High school students should have science-based facts that help them understand the role alcohol can play in either having fun or ruining it, according to a psychologist and substance abuse specialist who spoke with parents at Ridgewood High School (RHS)
About 40 parents attended a program at RHS on Dec. 15 featuring Dr. Tim Silvestri, who presented "Straight Shots," a program aimed at helping parents understand and deal with the issue of student substance abuse. Presented by the Ridgewood Municipal Alliance, this program, which was presented to sophomores earlier in the day, was a follow-up to a Parent 2 Parent meeting where parents discussed teenage drinking.
Board of Education Trustee Sheila Brogan, chair of the Municipal Alliance, hoped to further parents' understanding of the issue.
"This was our next step," she said, "bringing in an expert to really talk to parents about what happens with a teenager when they drink and how to have a conversation with your child about prevention."
Armed with a PowerPoint presentation, knowledge and an engaging personality, Silvestri delivered facts about teens' relationship with alcohol.
"The danger with doing prevention work is you can make the problem worse, and the reason, research suggests, is that you're asserting a false norm," he said. "Kids will walk away from a presentation saying, 'You know, we all drink, that's why you're telling us not to drink.' So, they walk away with the false perception that everyone's drinking."
Instead, Silvestri uses a different approach.
"What I do is say, 'Most of you aren't drinking,' and we assert the true norm and that lowers drinking," he said. "There's good research behind this."
The other reason why teens think drinking is more prevalent is because advertising targets teens, he said.
During the presentation, Silvestri pointed out that research shows youth are 93 times more likely to see beer drinking ads than adults. He went through a commercial frame by frame showing the not-so-hidden messages that some beer companies are sending kids. These messages use the lure of fun, sex and sports to lead teens into linking positive expectations with drinking alcohol. This concept is what Silvestri referred to as neural mapping, or the science of instilling beliefs.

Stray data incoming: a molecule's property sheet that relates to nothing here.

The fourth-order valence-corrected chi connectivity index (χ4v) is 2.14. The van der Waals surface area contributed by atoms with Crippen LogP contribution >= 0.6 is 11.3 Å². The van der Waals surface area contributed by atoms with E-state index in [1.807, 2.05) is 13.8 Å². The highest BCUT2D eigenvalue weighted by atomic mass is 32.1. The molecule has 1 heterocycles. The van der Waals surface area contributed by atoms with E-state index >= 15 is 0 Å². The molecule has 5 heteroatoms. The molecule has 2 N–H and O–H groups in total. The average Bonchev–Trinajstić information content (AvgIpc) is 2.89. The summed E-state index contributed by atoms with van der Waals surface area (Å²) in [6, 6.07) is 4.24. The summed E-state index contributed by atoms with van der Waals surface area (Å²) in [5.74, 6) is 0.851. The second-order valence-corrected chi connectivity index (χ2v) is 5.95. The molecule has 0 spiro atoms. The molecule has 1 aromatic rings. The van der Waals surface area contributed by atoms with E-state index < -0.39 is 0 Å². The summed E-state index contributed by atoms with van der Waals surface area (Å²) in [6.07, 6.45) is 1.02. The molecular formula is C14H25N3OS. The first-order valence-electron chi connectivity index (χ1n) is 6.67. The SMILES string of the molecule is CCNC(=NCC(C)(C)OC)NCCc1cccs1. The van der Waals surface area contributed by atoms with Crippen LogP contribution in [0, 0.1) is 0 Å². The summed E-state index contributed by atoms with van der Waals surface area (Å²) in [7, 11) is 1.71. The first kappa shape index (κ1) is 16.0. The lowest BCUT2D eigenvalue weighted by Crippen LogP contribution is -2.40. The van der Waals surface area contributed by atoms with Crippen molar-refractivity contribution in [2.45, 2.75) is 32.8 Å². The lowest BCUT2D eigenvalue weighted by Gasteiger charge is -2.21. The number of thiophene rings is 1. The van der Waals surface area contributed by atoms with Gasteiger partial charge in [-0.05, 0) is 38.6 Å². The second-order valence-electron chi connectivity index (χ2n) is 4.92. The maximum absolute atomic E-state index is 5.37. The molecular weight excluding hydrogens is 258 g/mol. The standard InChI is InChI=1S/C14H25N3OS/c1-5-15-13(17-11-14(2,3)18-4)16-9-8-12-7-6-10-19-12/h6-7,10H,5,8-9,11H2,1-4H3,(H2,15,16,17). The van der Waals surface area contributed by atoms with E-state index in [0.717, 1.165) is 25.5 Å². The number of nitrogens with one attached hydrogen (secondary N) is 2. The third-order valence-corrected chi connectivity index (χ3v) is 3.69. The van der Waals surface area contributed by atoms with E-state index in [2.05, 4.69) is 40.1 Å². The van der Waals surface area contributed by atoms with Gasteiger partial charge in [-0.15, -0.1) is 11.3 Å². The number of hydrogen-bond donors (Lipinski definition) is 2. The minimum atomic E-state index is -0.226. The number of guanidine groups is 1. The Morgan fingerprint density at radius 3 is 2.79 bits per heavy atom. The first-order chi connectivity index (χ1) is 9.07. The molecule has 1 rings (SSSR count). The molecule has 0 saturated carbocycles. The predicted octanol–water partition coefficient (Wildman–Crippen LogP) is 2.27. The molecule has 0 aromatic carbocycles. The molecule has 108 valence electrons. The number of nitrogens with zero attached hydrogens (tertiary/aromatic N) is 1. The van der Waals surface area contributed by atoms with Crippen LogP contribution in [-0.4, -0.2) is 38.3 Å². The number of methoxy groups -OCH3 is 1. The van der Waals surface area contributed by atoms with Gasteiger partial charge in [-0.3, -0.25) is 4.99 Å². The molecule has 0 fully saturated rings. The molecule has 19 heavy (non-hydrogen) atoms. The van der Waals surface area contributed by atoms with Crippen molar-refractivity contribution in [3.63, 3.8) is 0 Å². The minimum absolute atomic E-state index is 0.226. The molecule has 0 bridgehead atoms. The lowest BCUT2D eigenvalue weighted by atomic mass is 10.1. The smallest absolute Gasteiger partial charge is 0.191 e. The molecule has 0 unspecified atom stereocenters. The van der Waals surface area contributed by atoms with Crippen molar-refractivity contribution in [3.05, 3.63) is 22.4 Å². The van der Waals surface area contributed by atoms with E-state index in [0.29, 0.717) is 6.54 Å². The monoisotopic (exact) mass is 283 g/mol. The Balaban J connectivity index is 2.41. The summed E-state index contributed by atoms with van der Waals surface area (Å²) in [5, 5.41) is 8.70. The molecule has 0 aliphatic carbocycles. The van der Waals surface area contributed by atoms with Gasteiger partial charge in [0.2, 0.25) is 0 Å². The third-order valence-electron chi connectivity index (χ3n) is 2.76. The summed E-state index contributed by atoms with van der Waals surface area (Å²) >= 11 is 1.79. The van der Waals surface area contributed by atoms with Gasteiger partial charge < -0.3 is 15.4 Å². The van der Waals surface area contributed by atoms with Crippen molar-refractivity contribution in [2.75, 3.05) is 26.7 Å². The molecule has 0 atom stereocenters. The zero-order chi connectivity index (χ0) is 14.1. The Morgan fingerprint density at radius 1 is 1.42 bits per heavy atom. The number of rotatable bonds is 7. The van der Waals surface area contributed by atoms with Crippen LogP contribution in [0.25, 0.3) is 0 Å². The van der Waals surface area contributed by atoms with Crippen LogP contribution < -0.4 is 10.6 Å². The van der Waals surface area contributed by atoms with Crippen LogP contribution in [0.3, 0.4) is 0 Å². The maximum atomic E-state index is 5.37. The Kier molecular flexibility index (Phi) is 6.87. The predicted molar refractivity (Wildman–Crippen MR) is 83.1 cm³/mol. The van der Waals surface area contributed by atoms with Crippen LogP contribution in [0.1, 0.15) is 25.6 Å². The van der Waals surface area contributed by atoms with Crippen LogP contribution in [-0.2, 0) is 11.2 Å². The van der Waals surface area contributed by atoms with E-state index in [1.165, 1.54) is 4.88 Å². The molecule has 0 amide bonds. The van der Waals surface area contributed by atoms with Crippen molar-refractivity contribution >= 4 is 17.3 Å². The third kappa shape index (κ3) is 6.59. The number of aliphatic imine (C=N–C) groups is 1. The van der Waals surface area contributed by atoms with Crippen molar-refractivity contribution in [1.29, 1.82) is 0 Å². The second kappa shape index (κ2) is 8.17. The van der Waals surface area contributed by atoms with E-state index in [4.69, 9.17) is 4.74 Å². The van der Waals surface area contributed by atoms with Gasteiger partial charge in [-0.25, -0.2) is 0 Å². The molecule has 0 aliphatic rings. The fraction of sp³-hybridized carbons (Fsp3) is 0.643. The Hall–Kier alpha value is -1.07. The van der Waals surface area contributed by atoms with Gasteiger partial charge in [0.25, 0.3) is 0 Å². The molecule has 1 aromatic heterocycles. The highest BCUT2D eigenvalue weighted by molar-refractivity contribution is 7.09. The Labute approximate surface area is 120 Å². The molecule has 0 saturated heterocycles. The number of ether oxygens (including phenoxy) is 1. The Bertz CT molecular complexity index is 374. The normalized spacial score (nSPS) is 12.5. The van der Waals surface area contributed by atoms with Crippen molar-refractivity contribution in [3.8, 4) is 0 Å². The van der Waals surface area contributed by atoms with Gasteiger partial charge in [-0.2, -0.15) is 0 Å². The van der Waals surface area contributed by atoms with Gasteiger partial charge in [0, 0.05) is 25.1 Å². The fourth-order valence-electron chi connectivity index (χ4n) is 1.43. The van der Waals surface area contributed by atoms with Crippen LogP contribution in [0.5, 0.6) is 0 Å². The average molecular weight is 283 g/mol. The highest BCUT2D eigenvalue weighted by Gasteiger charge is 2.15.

He equipped parents, and students earlier in the day, with facts and skill-building information to help them navigate situations involving drinking alcohol, including explaining the Blood Alcohol Content (BAC) chart as well as what's happening to the brain and body at each of the three zones on the chart. He maintained that if teens were going to drink, they stay in the green zone (the lowest zone) to achieve the best effects of the alcohol. He warned that overdrinking can lead to moderate (blue zone) to severe (red zone) mental, physical and sensory impairment that can ultimately lead to death.
The good news, according to Silvestri, is that only about 25 percent of high school students are heavy drinkers and an overwhelming 90 percent do not approve of overdrinking. But he believes all students should have science-based facts that help them focus more on having fun and understanding the role that alcohol can play in either maintaining that fun or ruining it.
His main message to teens is a realistic and informative one.
"Seek ways to have fun, [but] it just so happens that if you cross a certain threshold with alcohol, somewhere between .08/.1 [blood alcohol level], alcohol will absolutely, definitively inhibit your ability to have fun," he said.
Parent Cathy Skinner found Silvestri's approach refreshing.
"I've always felt that we as parents need to be more engaged in what's going on with our kids, and he's giving us the tools to do this," she said.
New Board of Education trustee Vince Loncto said he was relieved to find the doctor's information aligned with what his teenage children have been telling him.
"He confirmed a lot of what they say, which is that they find other kids [drinking] annoying," he said.
Brogan was pleased with the night's turnout and hoped the information presented would bring students and parents closer.
"This presentation was given to students today, so the combination of being able to now have a conversation with a student who was at the presentation can be very powerful for a parent," she said. "Forty parents will hopefully go home and talk to their kids tonight."